sb.insert(5,'-');
    sb.insert(3,'-');
    return sb.toString();
  }
Inserting Data and Retrieving Generated Keys
The following code inserts a new row into Sample.Person and retrieves the generated ID key.
Scrolling a Result Set
The Caché JDBC driver supports scrollable result sets, which allow your Java applications to move both forward and backward through the resultset data. The prepareStatement() method uses following parameters to determine how the result set will function:
The following code creates and uses a scrollable result set:
Updating a Scrollable Result Set
The following code updates an open result set and saves the changes to the database:
Using Transactions
The Caché JDBC driver supports the JDBC transaction API.
Transaction Handling Methods
Here is a brief summary of the java.sql.Connection methods used for transaction handling:
setAutoCommit()
By default Connection objects are in autocommit mode. In this mode an SQL statement is committed as soon as it is executed. To group multiple SQL statements into a transaction, first use setAutoCommit(false) to take the Connection object out of autocommit mode. Use setAutoCommit(true) to reset the Connection object to autocommit mode.
commit()
Executing commit() commits all SQL statements executed since the last execution of either commit() or rollback(). Note that no exception will be thrown if you call commit() without first setting autocommit to false.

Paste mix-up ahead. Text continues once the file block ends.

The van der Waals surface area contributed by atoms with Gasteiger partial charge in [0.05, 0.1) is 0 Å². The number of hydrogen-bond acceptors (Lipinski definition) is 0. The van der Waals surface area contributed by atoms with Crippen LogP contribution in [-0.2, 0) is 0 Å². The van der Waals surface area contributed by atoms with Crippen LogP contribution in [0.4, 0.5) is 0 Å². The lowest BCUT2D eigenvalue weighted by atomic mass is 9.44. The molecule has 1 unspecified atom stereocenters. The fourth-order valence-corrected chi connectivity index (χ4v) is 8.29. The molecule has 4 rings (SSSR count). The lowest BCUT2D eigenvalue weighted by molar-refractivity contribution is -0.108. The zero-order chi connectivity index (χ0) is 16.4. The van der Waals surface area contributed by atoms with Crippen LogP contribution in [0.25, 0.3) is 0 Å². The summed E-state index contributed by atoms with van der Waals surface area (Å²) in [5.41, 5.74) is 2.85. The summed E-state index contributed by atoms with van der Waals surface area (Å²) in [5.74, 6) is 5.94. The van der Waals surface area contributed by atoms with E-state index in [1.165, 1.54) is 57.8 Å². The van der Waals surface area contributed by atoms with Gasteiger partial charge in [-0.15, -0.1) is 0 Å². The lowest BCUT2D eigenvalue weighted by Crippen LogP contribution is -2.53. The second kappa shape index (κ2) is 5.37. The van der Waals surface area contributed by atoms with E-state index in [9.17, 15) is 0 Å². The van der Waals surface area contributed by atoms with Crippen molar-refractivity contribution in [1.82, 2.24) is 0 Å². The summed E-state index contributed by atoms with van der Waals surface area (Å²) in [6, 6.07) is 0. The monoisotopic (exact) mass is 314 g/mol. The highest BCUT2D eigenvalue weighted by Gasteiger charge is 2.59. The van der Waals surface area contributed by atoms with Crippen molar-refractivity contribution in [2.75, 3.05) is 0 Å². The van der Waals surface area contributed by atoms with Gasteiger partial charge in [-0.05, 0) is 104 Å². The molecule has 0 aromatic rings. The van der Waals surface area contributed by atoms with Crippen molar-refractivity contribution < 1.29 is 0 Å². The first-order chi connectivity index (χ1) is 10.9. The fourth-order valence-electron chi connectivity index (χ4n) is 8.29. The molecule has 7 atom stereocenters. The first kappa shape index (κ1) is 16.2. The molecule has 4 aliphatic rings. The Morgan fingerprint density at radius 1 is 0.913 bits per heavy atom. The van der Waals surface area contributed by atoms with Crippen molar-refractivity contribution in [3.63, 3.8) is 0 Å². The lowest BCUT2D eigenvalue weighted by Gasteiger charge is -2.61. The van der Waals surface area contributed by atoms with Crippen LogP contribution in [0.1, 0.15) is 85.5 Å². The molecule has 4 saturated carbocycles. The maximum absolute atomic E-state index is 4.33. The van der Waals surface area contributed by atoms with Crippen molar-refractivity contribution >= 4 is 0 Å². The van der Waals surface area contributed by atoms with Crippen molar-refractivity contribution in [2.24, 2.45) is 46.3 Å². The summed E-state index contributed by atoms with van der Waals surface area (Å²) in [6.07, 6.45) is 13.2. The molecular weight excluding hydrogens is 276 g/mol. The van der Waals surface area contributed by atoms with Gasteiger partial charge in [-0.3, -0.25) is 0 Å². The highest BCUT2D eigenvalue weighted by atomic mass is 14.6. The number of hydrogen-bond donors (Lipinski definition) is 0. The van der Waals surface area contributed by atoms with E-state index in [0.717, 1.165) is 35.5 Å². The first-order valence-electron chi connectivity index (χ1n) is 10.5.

rollback()
Executing rollback aborts a transaction and restores any values changed by the transaction back to their original state.
setTransactionIsolation()
Sets the isolation level for a transaction. Caché supports the following JDBC transaction isolation levels:
getIsolationLevel()
Returns the current transaction isolation level for the Connection object.
Logging for JDBC Applications
If your applications encounter any problems, you can monitor by enabling the appropriate logging:
Run your application, ensuring that you trigger the error condition, then check all the logs for error messages or any other unusual activity. The cause of the error is often obvious.
When using the SQL Gateway with JDBC, you should be able to find out more about logging by consulting the documentation for the remote database to which you are connecting.
Caution:
Enable logging only when you need to perform troubleshooting. You should not enable logging during normal operation, because it will dramatically slow down performance.
Enabling Logging for JDBC
To enable logging for JDBC when connecting to Caché, add a log file name to the end of your JDBC connection string. When you connect, the driver will save a log file that will be saved to the working directory of the application.
For example, suppose your original connection string is as follows:
jdbc:Cache://127.0.0.1:1972/USER
To enable logging, change this to the following and then reconnect:
jdbc:Cache://127.0.0.1:1972/USER/myjdbc.log
This log records the interaction from the perspective of the Caché database.
If the specified log file already exists, new log entries will be appended to it by default. To delete the existing file and create a new one, prefix the log file name with a plus character ( + ). For example, the following string would delete myjdbc.log (if it exists) and create a new log file with the same name:
jdbc:Cache://127.0.0.1:1972/USER/+myjdbc.log
See Defining a JDBC Connection URL for a complete list of connection parameters.
Enabling Logging for the JDBC SQL Gateway
The Caché SQL Gateway can also generate a log when used with JDBC. To enable this logging: